Bumps and bruises are fine.
I was thrilled to discover that Harrisville Pond beach playground had an old school whirli-gig! Some of you of a certain age may remember one of the greatest of dangerous playground rides. It also went by the name merry-go-round or a fun-go-round.
In Buffalo, it was called a whirli-gig. This is before our playgrounds became boring and lawsuit sanitized; full of plastic instead of hot metal and mulch chips instead of concrete.
The whirli-gig was around when you could light a piece of paper on fire by touching it to the side of an enormous sharp-edged slide, and crashing on a see-saw meant you’d go head over arse into gravel.
Think I’m exaggerating about how scared we’ve become of our playgrounds? Try typing in “dangerous playground rides” on Google. You know what gets the most hits? Lawyers.
Anyway, the whirli-gig is a circular spinning platform (metal of course) that stands on a rotating ball bearing base about a half-foot off the ground. It has crude hand railings (more metal) that the child can grasp in a vain attempt to remain on the ride while someone (usually an adult) whips the ride around in a circle fast enough to fling the children off.
The thus flung children would likely then either burn their legs and hands on the serrated, steel floor of the device, or bash their heads into the hand railings, or if they were lucky, would fly entirely off the whirli-gig onto the hard cement.
Those children that did manage to defy gravity itself and stay on the ride would be so dizzy when they got off that they would just walk straight into trees or fall down like little drunks.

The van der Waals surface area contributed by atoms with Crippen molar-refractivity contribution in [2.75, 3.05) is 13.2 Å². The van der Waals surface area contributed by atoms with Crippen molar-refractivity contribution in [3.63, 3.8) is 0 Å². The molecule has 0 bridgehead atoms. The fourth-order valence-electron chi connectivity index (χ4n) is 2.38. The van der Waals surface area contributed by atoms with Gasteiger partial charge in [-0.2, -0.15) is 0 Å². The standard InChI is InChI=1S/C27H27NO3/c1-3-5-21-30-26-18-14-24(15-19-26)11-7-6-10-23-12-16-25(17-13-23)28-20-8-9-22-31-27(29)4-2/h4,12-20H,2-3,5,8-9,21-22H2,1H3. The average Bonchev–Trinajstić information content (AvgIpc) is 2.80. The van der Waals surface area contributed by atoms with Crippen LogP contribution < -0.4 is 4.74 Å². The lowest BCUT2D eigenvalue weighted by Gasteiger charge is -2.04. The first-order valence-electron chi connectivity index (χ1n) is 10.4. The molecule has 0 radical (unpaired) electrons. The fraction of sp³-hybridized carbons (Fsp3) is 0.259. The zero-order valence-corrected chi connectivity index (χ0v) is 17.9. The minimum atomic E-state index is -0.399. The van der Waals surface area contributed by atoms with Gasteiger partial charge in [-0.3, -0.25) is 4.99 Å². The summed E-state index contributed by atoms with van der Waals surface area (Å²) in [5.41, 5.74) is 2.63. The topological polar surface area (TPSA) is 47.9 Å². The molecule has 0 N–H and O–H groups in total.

This was, by far, the finest ride in the old playground.
Today’s version of the whirli-gig is a dreary unedged plastic abomination, with textured handles to prevent slippage. The bearings are no longer free running, so even several adults together cannot get the thing up to the G-force speed of the old ride.
A ride like the whirli-gig in Harrisville should be as much a part of a kid’s coming of age as the first bike crash, falling out of a tree the first time or the time-honored tradition of that first stitch on your knee.
So kudos to you, Harrisville for understanding that skinned knees are just fine! I will take the twins to Harrisville. We will ride the whirli-gig. I will know where the nearest emergency room is. And life will be good.
Let’s hear from our readers around the state. There must be some old-school playground rides hiding in tiny town playgrounds, far from the safety regulators and lawyers. Find them for us. Tell us know where they are. We’ll ride them. And when our injuries heal, we’ll let you know how it was!